Chardel
Chardel
Woodinville, WA

Chardel loves to create visual and wearable art with fiber, metal, gemstones and beads. Making art with her hands from a young age, she likes to play with color, texture and unique materials embracing the “what-ifs” and happy accidents that occur when one has backed into an artistic corner and must find a creative means of escape. “Sure, I meant to do that. It was the plan all along….” she said when she ran out of fabric or misplaced some stitches.

 

A little bit about Chardel:

 

What inspires you to create?

 

Every picture tells a story, whether it’s a tale of the earth via a gemstone or a visual representation of a person, place, thing or idea expressed as painting, sculpture, art quilting, ceramics or woodworking. I don’t have the aptitude (or the toy budget!) to engage in all of these mediums, so I start with the familiarity of needle and thread which I learned from my mother and grandmother and push myself from there to tell a visual story. The story can be serious, such as remembering a loved one or a social statement, or completely frivolous and fanciful, such as a pair of goats on an imaginary fishing trip or a hip prosthetic taking on new life as an anti-sedentary superhero doll.

 

What different creative mediums do you play around with?

 

I’ve tried lots of creative outlets and jumped in with enthusiasm, but I always come back to fabric, stitching, beadweaving and gemstones. There is something about the hands-on nature of the work and the process of building that appeal to me, therefore I let go of the others and give those materials a new home where they will be put to creative good use.

 

Do you plan your work out in advance, or do you just dive in with your materials and start playing?

 

I always begin with a plan, but plans change as circumstances change. Some of my most successful pieces have come about because I started with a set of rules (I’ll build my background from a single hand-dyed fabric, for example) and discover that I don’t have enough of that piece (and cannot obtain more) to complete the project. Or it just looks dull. What else will work? What can I add? How can I change the rules to that my adaptations become part of the plan rather than glare as mistakes? And how can I apply that new rule to the other elements of the piece?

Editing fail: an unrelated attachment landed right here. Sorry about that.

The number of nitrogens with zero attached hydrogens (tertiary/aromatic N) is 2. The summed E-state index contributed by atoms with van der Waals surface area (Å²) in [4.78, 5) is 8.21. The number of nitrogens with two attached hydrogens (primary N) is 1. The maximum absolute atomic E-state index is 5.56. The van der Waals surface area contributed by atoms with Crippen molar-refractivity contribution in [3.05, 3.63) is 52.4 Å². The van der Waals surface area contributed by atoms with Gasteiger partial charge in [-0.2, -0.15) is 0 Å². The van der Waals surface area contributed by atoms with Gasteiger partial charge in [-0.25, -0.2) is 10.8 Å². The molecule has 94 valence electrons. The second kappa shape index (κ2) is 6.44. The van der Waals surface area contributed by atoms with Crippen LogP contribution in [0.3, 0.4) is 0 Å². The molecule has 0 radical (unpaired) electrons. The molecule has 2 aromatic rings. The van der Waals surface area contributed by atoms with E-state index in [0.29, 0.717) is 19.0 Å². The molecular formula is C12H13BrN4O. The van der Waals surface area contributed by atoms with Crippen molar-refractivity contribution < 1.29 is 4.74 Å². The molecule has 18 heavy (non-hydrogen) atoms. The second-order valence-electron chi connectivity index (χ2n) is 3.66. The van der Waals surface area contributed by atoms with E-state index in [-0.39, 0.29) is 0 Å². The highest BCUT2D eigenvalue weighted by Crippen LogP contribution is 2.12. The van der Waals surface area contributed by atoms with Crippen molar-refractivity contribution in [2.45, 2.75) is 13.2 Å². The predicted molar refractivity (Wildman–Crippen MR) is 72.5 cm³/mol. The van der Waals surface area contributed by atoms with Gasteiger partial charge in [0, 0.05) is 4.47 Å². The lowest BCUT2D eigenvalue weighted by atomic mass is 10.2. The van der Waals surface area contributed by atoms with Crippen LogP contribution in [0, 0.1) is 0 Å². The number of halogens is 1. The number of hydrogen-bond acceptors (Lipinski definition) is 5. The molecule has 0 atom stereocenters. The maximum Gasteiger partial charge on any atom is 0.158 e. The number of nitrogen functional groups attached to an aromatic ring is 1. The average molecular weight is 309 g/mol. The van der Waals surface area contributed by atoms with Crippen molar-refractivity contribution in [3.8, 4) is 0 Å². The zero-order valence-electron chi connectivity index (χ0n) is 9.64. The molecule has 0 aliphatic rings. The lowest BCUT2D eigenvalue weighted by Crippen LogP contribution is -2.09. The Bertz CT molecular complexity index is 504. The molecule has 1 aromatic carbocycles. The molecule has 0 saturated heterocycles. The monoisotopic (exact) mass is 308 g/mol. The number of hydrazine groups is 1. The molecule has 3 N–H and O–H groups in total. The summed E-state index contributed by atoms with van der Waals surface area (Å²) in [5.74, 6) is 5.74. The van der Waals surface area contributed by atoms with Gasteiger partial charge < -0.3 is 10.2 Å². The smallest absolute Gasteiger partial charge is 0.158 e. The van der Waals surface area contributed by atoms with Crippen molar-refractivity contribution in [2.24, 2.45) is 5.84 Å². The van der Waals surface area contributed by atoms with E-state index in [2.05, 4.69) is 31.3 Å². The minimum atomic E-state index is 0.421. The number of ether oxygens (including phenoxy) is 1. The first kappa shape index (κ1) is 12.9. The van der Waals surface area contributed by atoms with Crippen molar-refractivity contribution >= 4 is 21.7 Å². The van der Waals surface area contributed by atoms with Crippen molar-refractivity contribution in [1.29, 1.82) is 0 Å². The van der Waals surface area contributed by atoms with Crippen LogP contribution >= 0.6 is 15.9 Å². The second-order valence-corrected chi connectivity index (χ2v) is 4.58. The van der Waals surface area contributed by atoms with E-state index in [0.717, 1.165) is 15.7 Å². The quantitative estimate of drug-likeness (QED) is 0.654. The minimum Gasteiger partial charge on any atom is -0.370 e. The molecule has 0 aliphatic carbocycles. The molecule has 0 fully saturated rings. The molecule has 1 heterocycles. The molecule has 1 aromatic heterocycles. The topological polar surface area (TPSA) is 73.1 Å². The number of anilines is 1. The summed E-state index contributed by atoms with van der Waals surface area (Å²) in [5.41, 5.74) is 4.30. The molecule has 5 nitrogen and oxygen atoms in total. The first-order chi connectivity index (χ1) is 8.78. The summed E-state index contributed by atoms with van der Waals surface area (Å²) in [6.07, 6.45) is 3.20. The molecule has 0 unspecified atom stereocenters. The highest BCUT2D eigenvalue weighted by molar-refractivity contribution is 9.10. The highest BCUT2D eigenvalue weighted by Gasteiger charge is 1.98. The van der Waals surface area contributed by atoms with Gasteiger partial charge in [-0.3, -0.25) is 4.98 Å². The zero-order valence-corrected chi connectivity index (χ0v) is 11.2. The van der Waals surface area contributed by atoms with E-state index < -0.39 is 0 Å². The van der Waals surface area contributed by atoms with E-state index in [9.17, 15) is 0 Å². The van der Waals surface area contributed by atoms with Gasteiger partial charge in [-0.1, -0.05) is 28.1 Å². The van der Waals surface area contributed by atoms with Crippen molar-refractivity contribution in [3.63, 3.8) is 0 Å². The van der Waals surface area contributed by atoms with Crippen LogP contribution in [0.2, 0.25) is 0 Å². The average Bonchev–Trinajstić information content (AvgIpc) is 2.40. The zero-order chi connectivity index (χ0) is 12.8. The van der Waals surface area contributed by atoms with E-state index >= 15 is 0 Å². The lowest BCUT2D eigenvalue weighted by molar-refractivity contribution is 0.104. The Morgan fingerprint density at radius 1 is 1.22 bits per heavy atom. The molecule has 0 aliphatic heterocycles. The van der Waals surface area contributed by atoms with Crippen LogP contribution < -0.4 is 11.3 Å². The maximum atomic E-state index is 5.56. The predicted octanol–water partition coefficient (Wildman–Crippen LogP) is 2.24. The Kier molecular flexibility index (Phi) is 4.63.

How many UFOs do you think you have?

 

Hahahahahahaha!!!!!

 

How often do you start a new project?

 

In my head or for real?? Neither number is achievable, but they sure are fun to think about!

 

Are there indispensable tools in your studio? How do they help you?

 

First, the importance of good lighting and magnification are key. Daylight spectrum lighting lets me see the true colors of my materials. Hands-free magnification makes precise detail work possible while placing a gazillion French knots or shaping a sculptural Peyote-stitched object. My Bernina sewing machines are workhorses for sewing through layers of canvas or creating a delicate decorative stitch. Good thread – not the icky stuff that tangles and breaks and offloads lint. Strong, sharp beading and sewing needles penetrate with ease. Consistent and accurate Lindstrom jewelry pliers and cutters. And finally, a big mug of coffee in the morning. With, perhaps, something a bit more grown-up later in the day.

 

Where can people see your work?

 

You may have seen my work at a few Pacific Northwest shows, including Redmond Arts Festival, YWCA RAGS Wearable Art Show and Sale (Tacoma), Gig Harbor Summer Arts Festival, Celebrate Woodinville, Affordable Art for Everyone (Hillsboro, OR). Also invited to Nassau County Museum of Art Craft and Fine Arts Fair (Roslyn Harbor NY), produced by the American Concern for Art and Craftsmanship and Uncommon Threads Art-to-Wear Show, Fine Line Creative Arts Center (St. Charles, IL). Feel free to browse Flying Goat Studio for more.

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